Please use this identifier to cite or link to this item: http://ahro.austin.org.au/austinjspui/handle/1/17362
Title: Patterns and Predictors of Return to Work After Major Trauma: A Prospective, Population-based Registry Study.
Authors: Collie, Alex;Simpson, Pamela M;Cameron, Peter A;Ameratunga, Shanthi;Ponsford, Jennie;Lyons, Ronan A;Braaf, Sandra;Nunn, Andrew;Harrison, James E;Gabbe, Belinda J
Affiliation: Insurance Work and Health Group, Faculty of Medicine Nursing and Health Sciences, Monash University, Melbourne, Victoria, Australia
School of Public Health and Preventive Medicine, Monash University, Melbourne, Victoria, Australia..
Emergency and Trauma Centre, The Alfred, Melbourne, Victoria, Australia
Section of Epidemiology and Biostatistics, School of Population Health, University of Auckland, Auckland, New Zealand
Monash-Epworth Rehabilitation Research Centre, Melbourne, Victoria, Australia
School of Psychological Sciences, Monash University, Melbourne, Victoria, Australia
Farr Institute, Swansea University Medical School, Swansea University, Swansea, United Kingdom
Victorian Spinal Cord Service, Austin Health, Heidelberg, Victoria, Australia
Research Centre for Injury Studies, Flinders University, Adelaide, South Australia, Australia
Issue Date: 16-Jan-2018
EDate: 2018-01-16
Citation: Annals of surgery 2018; online first: 16 January
Abstract: To characterize patterns of engagement in work during the 4-year period after major traumatic injury, and to identify factors associated with those patterns. Employment is an important marker of functional recovery from injury. There are few population-based studies of long-term employment outcomes, and limited data on the patterns of return to work (RTW) after injury. A population-based, prospective cohort study using the Victorian State Trauma Registry. A total of 1086 working age individuals, in paid employment or full-time education before injury, were followed-up through telephone interview at 6, 12, 24, 36, and 48 months post-injury. Responses to RTW questions were used to define 4 discrete patterns: early and sustained; delayed; failed; no RTW. Predictors of RTW patterns were assessed using multivariate multinomial logistic regression. Slightly more than half of respondents (51.6%) recorded early sustained RTW. A further 15.5% had delayed and 13.3% failed RTW. One in 5 (19.7%) did not RTW. Compared with early sustained RTW, predictors of delayed and no RTW included being in a manual occupation and injury in a motor vehicle accident. Older age and receiving compensation predicted both failed and no RTW patterns. Preinjury disability was an additional predictor of failed RTW. Presence of comorbidity was an additional predictor of no RTW. A range of personal, occupational, injury, health, and compensation system factors influence RTW patterns after serious injury. Early identification of people at risk for delayed, failed, or no RTW is needed so that targeted interventions can be delivered.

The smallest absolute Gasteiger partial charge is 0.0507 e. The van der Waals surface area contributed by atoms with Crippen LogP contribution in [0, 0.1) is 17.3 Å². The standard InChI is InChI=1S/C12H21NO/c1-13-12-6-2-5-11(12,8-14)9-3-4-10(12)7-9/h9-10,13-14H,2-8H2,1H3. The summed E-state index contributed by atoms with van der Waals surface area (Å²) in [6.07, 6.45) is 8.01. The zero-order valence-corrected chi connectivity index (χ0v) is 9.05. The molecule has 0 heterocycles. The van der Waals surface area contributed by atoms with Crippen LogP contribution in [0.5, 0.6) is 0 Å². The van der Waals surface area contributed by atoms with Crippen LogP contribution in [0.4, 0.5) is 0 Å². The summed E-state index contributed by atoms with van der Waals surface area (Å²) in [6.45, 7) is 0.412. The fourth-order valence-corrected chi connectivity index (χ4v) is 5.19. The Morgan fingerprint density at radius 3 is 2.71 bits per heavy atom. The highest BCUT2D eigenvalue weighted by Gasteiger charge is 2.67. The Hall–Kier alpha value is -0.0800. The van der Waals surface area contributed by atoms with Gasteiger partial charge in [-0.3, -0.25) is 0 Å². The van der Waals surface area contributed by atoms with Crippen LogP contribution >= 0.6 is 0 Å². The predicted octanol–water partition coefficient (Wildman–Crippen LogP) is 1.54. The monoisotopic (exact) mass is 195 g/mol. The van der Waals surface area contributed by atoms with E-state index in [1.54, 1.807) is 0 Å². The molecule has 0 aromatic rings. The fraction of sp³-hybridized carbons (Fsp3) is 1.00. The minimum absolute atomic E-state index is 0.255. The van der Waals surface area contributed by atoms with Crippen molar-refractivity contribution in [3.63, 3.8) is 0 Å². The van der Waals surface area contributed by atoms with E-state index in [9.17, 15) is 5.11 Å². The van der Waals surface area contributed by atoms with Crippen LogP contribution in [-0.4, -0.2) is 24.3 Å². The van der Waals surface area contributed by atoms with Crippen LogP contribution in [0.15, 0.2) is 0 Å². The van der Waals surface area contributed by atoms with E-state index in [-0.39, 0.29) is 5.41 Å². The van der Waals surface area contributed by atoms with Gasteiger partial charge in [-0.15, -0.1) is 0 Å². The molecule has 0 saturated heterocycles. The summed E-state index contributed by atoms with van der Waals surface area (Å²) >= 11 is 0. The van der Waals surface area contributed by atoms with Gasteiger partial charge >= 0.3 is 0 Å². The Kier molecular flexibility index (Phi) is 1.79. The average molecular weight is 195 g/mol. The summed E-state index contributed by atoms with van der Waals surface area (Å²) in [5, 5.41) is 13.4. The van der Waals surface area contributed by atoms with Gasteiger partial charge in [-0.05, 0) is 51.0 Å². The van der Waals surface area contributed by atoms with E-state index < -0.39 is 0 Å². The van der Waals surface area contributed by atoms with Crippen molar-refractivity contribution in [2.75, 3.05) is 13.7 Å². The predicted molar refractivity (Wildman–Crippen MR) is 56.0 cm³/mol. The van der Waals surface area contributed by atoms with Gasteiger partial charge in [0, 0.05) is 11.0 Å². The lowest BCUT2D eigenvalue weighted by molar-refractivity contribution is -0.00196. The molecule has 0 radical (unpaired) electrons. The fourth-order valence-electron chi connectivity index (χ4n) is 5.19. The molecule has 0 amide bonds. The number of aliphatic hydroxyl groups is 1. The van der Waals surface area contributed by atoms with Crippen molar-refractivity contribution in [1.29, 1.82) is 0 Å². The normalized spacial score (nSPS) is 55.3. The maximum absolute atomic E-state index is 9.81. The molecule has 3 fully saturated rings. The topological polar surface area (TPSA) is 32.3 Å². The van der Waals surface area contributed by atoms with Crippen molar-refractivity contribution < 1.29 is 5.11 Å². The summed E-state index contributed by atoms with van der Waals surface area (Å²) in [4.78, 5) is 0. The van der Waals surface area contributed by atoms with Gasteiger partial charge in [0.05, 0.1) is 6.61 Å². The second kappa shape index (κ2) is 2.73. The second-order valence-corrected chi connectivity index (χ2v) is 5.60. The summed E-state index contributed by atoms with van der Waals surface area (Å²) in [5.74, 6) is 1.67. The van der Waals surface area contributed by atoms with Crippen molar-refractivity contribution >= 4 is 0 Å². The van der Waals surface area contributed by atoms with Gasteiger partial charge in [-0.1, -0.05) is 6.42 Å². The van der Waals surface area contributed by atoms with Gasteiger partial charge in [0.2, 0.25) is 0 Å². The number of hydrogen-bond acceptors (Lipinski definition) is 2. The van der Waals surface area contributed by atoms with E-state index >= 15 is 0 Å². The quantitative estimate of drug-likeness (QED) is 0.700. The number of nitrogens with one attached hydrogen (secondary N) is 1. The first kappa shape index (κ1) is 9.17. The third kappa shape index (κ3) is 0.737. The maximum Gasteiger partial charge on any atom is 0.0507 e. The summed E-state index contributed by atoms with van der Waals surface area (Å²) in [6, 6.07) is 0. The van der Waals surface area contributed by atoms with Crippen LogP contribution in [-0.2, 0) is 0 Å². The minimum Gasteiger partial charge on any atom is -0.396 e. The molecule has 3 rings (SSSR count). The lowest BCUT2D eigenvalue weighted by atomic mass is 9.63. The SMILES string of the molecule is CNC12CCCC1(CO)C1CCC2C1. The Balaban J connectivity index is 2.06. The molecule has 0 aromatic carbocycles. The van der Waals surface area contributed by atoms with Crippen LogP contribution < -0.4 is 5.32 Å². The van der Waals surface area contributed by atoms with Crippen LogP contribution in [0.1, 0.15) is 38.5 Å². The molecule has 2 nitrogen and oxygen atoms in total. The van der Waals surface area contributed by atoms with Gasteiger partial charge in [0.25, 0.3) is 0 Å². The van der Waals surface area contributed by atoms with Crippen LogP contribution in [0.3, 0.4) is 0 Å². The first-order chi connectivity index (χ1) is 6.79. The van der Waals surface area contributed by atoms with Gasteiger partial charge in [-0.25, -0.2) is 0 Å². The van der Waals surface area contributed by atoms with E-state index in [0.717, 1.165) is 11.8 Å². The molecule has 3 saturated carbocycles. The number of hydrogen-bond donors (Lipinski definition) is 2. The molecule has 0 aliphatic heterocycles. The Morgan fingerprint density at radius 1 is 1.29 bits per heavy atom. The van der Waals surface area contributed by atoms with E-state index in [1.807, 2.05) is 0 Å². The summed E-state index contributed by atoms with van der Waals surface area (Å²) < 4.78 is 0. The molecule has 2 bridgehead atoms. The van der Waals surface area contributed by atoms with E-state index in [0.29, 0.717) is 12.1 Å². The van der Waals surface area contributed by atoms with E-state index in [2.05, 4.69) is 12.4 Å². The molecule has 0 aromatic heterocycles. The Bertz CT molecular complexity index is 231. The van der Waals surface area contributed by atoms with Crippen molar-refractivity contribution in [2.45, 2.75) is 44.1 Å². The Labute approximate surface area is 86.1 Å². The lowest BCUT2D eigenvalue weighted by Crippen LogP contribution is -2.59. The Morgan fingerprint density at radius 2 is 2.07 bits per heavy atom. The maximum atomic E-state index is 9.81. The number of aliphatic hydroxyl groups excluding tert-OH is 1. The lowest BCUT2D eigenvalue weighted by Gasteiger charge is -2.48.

URI: http://ahro.austin.org.au/austinjspui/handle/1/17362
DOI: 10.1097/SLA.0000000000002666
PubMed URL: 29342014
Type: Journal Article
Appears in Collections:Journal articles

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